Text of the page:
I am on book deadline right now, so here is something from the archives, written on April 26, 2009:
Yesterday he spoke to 7,000 people. Today I shook his hand.
I’ve worked in a local soup kitchen on and off for around fifteen years, four of those, full time. It is a beautiful place, with a peaceful garden and jam packed, multi-faith altar. The food is good and the place is a refuge for many, guest and worker alike.
This morning, Martin’s became a refuge for the Dalai Lama.
The kitchen prepared for weeks. I stepped in to help just a few days ago, in a serendipitous gap in my travel schedule, and this morning, a miracle of timing was orchestrated. While volunteers ushered out the guests from the morning meal, others of us moved in to rearrange the courtyard with enough tables to fit the 150 or so guests that would be able to dine with His Holiness. I scrubbed the bathrooms, then washed my hands thoroughly in time to corral the waiters who would take plates of food to the tables. We didn’t really have time to meet, as word came that His Holiness had arrived early.
When he walked in, all were silent. All bowed. Black-suited entourage moving forward, I tried to back out of the way. Of course, this meant he walked right up to me and shook my hand. We looked into each other’s eyes, each hand clasped between the other’s and I said “Good morning,” expecting that he would perhaps make some small talk as he had with the man he’d just greeted. But no. We just stared and smiled, some recognition passing between us: me in my black tee shirt and teal apron and he in his burgundy and saffron robes. There was a dot of water beneath his right eye. He moved on to greet others and see the garden. Something in me responded to his presence and I felt tears come to my eyes.
He spoke to us about the fact that each of us depends upon the other, and that there is no need to feel badly for that, that dignity and the human spirit is in each of us, and we need to remember this. He spoke of his mother, who would feed anyone in need who came to the house. He said that everyone can be our parent, our brother, our sister… He spoke of how important it is to have the chance to serve, and how he never has the chance to serve with his own hands. Martin’s gave him that chance. He was gifted with an apron, died to match his robes, and he served up pasta, salad and bread for the waiting tables. When I approached to get a plate for the table I was serving, he looked into my eyes again, and gave a deep, hearty laugh. I beamed at him. At the tables, the plates were passed from hand to hand, so everyone present had a chance to serve another.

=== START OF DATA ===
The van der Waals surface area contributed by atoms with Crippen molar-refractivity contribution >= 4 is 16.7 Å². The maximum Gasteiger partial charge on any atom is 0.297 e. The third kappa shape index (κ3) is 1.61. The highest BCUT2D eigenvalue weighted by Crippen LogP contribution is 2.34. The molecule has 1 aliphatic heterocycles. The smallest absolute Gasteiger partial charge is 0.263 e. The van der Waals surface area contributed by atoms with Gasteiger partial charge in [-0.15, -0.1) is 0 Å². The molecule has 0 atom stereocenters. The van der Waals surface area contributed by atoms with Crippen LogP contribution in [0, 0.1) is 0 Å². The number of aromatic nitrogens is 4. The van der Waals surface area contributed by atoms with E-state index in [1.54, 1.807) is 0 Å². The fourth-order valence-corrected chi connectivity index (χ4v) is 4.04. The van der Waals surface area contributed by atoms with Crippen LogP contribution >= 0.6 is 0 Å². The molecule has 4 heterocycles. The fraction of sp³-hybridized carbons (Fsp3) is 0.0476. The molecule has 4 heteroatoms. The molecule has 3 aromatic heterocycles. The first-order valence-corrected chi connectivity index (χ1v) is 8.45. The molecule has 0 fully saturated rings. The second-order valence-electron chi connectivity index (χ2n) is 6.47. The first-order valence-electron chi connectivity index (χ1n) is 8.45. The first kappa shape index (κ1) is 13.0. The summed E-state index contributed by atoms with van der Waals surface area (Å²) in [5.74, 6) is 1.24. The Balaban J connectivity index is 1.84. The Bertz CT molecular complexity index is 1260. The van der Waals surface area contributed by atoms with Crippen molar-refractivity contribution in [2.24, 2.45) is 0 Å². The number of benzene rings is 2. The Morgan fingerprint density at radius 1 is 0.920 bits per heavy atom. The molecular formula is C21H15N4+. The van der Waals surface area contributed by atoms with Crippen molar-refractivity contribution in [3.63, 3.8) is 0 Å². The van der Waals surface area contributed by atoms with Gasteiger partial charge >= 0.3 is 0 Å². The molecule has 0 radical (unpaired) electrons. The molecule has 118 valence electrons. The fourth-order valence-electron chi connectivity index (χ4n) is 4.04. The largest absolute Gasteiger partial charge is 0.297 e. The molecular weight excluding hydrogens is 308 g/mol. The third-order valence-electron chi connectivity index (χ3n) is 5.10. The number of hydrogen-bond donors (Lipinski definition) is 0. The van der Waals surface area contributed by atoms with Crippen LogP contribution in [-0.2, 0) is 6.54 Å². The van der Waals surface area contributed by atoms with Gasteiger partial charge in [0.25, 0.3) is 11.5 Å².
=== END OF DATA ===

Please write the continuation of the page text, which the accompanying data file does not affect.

The table he sat at – filled with homeless men, to whom he remarked that he is also homeless – roared with laughter at quips he made. Not only does he radiate Being, the Dalai Lama has a great laugh.
He spoke again after the meal, touching on many subjects, and saying that all religions are important in what they offer, that each of us must find the religion that is true for us, but that in the human community, all are needed. He told us that Christian friends of his say he is a good Christian… except for Desmond Tutu who says he is the Mischievous Dalai Lama. And whether he will come back a fifteenth time? It is a mystery. He did, however, want to come back to Martin’s. I do not blame him.
He told us not to worry too much, to be happy, and that any place can be our home.
Then the swirl began. His hour was up and it was on to the next place. The Secret Service moved into place, entourage swimming around the Dalai Lama. I was trying to help keep people away from the doors where he would exit. Once again, I was also trying to stay out of the way of the dark suited men and women with their ear pieces and solid stances. Once again, before he turned toward the door that would take him into the main dining room, through the kitchen, and out back to the waiting car, he turned, held out an arm, and shook my hand.
I felt the blessing in the whole space as I bent to scrub giant salad bowls, pots, and huge casserole dishes. People were walking around, feet on the ground, but astral bodies floating one foot above their heads as they tried to set the kitchen back to rights. My own head ached a little from the intensity of the psychic opening. Friends from the soup kitchen – guests and volunteers alike – repaired across the street for coffee and to talk over the events. I had a hot chocolate, which is rare for me to want, because my spirit needed something sweet to bring me fully back inside myself.
The blessing was Martin’s itself, as usual, where there is a saying oft repeated, “Well, it’s just another miracle at Martin’s.” Today was that, for all who came and were fed and, I got the impression, especially for His Holiness himself.
Those who need love, may they find love. Those who need refuge, may they find refuge. Those who need peace, may they find peace. Those who need a home, may they look within their hearts and open wide. May we all become homes for each other.